Metro Weekly

‘Queerantine’ focuses on building community and boosting emerging queer artists

Singer-songwriter Kisos' LGBTQ music video showcase has just premiered its second season

queerantine, kisos, queer, lgbtq, music, video, twitch

Queerantine: Kisos — Photo: Laura Harding

Beaming queer music and positivity to a global audience, Queerantine has opened a unique conduit of connection for its growing community of fans. The LGBTQ music video showcase, which just premiered its second season on livestreaming platform Twitch, was created by NYC-based singer-songwriter Kisos as a means of elevating queer artists and performers who have been hit particularly hard by the loss of live venues during the pandemic.

Kisos and Canadian artist Cory Stewart had been hard at work plotting an LGBTQ music tour, “and then all the COVID news started coming out,” Kisos says. “Cory was like, ‘Do you think we should not plan a whole tour when it looks like things might be happening in the world?’ I was like, ‘You know what? Good idea. Maybe let’s put this on hold.’ Obviously, none of us expected it to go for as long as it did, and be as deep as it’s going to be.”

Still, Kisos and Stewart remained committed to showcasing queer music acts, if not live, then digitally via Twitch, best known as a hub for gamers. “I’ve been livestreaming since 2018 on Twitch, but it was more just kind of playing games, or sometimes I would do acoustic sets,” says Kisos. “I was like, okay, what can I do that’s more of an event?” Thus, Queerantine was born — a weekly interactive, 21st-century TRL-style music video marathon, featuring Kisos and a guest host chatting alongside the latest clips by queer indie artists like Sellah, foxgluvv, and Teacup Dragun.

Queerantine: Kisos — Photo: Laura Harding

In addition to serving up fresh music and good vibes, episodes raise funds for causes from Black Lives Matter to trans advocacy charity G.L.I.T.S. (Gays and Lesbians Living In a Transgender Society). The focus, Kisos says, is on sharing and uplifting — Queerantine is a no-negativity zone. “At the beginning of each episode, I set some ground rules, but the ground rules are really just [that] this is the safest space, it’s the most positive space,” he says. “Not to say that everyone’s perfect or whatever. You don’t have to fake positivity, but it’s more just about focusing on what’s good. Focusing on what you like. So it’s just about appreciating everybody instead of comparing.”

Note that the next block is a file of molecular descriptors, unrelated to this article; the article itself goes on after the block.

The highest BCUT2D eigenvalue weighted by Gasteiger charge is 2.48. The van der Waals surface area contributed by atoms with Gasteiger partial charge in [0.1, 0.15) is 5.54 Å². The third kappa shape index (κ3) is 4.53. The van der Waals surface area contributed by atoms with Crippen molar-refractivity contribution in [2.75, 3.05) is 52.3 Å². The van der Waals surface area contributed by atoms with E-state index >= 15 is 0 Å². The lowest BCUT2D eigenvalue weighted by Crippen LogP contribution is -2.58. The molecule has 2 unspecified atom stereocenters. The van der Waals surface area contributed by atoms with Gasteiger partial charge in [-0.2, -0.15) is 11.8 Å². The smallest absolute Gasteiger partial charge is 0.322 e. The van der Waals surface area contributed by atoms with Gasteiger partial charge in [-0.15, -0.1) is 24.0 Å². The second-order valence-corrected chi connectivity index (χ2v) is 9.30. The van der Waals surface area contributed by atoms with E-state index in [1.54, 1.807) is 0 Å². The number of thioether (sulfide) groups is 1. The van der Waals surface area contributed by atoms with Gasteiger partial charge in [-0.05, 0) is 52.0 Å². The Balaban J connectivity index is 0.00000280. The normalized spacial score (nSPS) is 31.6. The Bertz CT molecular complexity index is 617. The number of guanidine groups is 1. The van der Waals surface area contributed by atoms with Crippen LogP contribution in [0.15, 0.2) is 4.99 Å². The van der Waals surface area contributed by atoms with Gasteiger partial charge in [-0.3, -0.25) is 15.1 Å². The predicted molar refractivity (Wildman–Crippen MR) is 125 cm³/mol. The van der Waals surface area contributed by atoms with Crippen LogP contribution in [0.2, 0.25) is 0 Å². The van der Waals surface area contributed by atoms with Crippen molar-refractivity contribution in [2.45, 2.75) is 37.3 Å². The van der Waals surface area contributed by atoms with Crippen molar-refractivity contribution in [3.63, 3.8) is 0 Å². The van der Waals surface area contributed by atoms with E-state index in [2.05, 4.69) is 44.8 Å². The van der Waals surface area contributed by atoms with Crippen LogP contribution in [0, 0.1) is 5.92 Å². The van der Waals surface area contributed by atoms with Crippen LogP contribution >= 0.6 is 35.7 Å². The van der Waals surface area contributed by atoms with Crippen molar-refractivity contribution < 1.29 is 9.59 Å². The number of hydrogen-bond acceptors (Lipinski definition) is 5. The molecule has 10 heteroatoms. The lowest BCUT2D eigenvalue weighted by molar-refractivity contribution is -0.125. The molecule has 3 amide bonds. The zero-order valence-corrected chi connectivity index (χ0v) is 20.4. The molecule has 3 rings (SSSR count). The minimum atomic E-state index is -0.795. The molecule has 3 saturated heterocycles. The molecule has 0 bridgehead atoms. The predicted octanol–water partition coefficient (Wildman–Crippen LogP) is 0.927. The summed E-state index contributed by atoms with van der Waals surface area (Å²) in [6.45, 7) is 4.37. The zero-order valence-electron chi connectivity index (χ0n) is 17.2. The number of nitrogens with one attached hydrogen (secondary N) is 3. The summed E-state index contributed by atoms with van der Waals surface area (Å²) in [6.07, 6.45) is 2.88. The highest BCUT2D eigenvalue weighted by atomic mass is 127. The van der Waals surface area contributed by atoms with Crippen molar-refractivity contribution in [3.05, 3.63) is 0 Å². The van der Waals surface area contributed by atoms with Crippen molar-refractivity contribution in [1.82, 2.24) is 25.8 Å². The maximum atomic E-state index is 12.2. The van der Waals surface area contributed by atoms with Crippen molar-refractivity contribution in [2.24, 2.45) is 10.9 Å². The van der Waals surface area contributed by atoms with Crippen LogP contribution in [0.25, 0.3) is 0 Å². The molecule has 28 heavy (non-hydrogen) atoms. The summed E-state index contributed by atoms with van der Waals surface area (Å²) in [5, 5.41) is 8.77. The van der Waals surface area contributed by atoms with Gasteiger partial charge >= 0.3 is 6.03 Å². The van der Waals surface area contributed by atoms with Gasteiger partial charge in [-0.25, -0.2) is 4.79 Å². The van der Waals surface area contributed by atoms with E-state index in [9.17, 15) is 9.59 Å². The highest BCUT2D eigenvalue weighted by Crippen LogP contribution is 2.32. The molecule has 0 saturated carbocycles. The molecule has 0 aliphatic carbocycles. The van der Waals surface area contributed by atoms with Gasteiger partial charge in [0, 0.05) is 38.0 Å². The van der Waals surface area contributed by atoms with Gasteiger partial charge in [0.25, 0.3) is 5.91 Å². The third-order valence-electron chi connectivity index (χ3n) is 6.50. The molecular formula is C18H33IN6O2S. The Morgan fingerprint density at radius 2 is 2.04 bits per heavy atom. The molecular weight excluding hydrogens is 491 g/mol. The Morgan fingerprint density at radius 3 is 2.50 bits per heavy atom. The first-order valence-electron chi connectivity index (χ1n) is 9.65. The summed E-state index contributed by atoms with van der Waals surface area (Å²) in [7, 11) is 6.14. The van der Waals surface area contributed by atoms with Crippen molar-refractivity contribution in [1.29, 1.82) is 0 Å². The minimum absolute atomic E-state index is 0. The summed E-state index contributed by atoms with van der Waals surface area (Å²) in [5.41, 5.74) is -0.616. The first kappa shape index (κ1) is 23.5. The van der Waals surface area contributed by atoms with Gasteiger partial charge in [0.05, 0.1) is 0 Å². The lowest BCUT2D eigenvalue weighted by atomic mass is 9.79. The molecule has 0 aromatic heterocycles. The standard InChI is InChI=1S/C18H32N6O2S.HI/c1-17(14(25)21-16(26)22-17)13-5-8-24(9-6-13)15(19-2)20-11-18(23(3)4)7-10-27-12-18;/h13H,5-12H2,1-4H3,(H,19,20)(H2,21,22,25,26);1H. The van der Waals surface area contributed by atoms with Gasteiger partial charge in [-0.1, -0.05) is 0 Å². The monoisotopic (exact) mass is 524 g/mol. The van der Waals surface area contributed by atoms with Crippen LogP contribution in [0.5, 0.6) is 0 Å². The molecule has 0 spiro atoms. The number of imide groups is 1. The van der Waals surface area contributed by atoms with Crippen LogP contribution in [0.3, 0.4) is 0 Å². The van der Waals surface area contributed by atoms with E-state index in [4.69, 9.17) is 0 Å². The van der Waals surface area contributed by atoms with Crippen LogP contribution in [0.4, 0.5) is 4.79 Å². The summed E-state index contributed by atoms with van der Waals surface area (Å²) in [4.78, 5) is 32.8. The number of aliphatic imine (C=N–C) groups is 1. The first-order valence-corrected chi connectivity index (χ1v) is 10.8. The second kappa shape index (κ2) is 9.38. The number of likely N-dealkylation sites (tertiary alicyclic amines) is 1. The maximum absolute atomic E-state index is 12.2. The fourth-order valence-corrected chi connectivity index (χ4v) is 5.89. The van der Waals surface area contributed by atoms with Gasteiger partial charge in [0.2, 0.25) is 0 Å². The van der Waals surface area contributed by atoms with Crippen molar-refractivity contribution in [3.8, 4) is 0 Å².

Maintaining that positivity isn’t as hard as one might think, reveals the artist, who describes his recently-released second EP Sweet Nothings as “music to break your heart and heal your soul.” Queerantine just happens to attract “a super positive group, and I really don’t have to do anything. I did prep in certain weeks — like when we did, at the peak of the Black Lives Matter protests, an all-Black lineup, of all LGBTQ artists. And I was just waiting for racist, homophobic trolls to come in. But, actually, nothing happened. And it was one of our best episodes and everyone had a great time, and we raised over four thousand dollars that day. So it’s just been really surreal to see how everything fell into place without me having to try that much. Like once I set it up, everyone was there, everyone was ready to be positive. And it was amazing.”

Queerantine streams Sundays at 3 p.m. ET on Twitch. Visit www.twitch.tv/itskisos.

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André Hereford covers arts and entertainment for Metro Weekly. He can be reached at ahereford@metroweekly.com. Follow him on Twitter at @here4andre.

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